The Kenya Wanyama leaves behind; Understanding the pride, misunderstanding the overexcitement


I know my country, yes I do. I watch TV, I listen to the radio, I’m active on several social media platforms and I interact with several people one to one a daily basis. One thing stands out; nothing ‘big’ will ever pass the day to day conversations we have. Whether in the office or at school or in a matatu-so last week it’s like every Kenyan knew Victor Wanyama had joined Southampton.
Forget the ‘factual games’ dictating his position regarding who and who has featured in the English Premier League- for a fact, whether third or fourth we all must be proud our ‘son’ finally is going to grace the beautiful pitches of England we can all gaze at on pay TV.

I’m glad when I see several Kenyans praise Victor on his achievements and even wish him well for the future. For others it’s time they followed closely and even further to justify their act of solidarity, they’ve vowed to purchase Southampton replicas- something I seem not to have any trouble with.
Even though he’s a lone ranger in a forest of exciting and talented individuals the pride we’ll all feel when he finally makes that long awaited debut might only be measured to that of when his elder brother McDonald made his Champions League debut and went on to win it. It’s plausible that we take great pride in our sons and daughters who are all out there, donning various shirts but representing a great pack of humanity somewhere in the eastern part of Africa.
Extreem
Everything in extreme is dangerouse and more than often blinds us from the reality on the ground.
Last week a few of us made fun of how the FA, the president and even his deputy will send congratulatory messages to Wanyama on his transfer and true to our word they did- which is a good thing.
While we must all be proud Big Vic is doing well in his career, it’s fast becoming a sad state of affairs when away from Vic and back home not much can be written of the game. The hard facts must be faced, Victor Wanyama is no product of any FKF/Government sponsored academy or programme and the words “Truly our game has grown” should all be thrown in the pit of deceit.
For how long is this country going to lie to itself that we are on the right track?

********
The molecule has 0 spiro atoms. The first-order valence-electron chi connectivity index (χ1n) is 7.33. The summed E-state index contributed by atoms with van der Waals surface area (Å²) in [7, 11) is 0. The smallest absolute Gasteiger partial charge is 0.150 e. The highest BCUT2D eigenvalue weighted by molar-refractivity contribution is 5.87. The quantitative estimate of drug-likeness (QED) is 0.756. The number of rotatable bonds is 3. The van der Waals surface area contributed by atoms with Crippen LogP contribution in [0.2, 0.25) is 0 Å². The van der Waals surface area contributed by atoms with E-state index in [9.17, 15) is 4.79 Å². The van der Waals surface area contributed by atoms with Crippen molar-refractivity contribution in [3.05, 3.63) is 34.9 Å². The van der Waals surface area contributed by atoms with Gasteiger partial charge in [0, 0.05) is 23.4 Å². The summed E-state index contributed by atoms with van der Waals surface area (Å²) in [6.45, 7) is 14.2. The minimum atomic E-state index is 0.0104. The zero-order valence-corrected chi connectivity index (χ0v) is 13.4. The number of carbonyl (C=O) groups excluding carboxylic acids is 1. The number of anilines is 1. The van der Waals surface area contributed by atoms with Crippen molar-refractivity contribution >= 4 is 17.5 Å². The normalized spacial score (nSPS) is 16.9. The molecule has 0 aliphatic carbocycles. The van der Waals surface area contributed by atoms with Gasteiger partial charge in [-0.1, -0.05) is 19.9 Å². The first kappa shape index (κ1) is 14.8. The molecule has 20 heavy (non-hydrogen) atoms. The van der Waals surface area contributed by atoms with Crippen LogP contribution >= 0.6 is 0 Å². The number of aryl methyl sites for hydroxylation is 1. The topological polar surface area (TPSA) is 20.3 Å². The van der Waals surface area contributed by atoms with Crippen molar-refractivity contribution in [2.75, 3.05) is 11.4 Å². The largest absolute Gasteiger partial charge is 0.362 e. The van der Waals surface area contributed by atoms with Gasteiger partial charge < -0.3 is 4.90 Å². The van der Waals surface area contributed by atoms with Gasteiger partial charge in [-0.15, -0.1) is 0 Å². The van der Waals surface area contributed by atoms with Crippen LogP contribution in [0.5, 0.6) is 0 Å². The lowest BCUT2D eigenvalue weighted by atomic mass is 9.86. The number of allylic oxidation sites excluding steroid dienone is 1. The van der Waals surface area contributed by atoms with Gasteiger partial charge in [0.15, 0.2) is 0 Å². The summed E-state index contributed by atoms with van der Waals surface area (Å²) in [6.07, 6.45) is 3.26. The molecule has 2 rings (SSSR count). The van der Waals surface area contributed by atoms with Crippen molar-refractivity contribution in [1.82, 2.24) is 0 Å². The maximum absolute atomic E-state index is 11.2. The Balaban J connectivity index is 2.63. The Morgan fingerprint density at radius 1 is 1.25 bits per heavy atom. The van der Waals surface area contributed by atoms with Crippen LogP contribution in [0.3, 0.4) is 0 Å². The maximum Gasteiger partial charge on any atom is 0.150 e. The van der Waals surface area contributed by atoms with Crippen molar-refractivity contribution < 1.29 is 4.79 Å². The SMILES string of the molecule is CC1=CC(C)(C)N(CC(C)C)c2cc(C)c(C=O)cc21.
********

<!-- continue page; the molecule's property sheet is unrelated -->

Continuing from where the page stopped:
While Victor might have hustled his way to the top because of his hard work and exposure out there- the federation surely does too little to guarantee a local kid a chance to blossom to be in Wanyama’s class or anywhere close.
Wanyama has put Kenya’s name on the EPL map; can we now add more names to that glittering list he has debuted? He might be the sacrifice we needed to have our names out there as more scouts will now be interested in knowing more about other gems that might spring out of the country. Alternatively- he can also be the headline of shame that parades the whole world when Kenya is talked about; a country that has one star that’s worked his way up alone with no support and who’s later departure will herald the end of Kenya’s name beyond the borders.
Ladies and gentlemen, are we going to allow ourselves to be like Liberia who had one FIFA Balon D’or winner but have never been past the Africa Cup of Nations group stage (2002) leave alone the World Cup?
The pride is good, the over-excitement beats logic- no country increased it’s FIFA rankings just because one of their stars featured for a top European side. How much more can we strive to produce more Wanyama’s- can we be trusted with the growth and development of young talents to full levels of blossom or will we all bury our heads in the sand and assume one of our own plays in the EPL- so we are good.                                                                           (image via threeandin.com)
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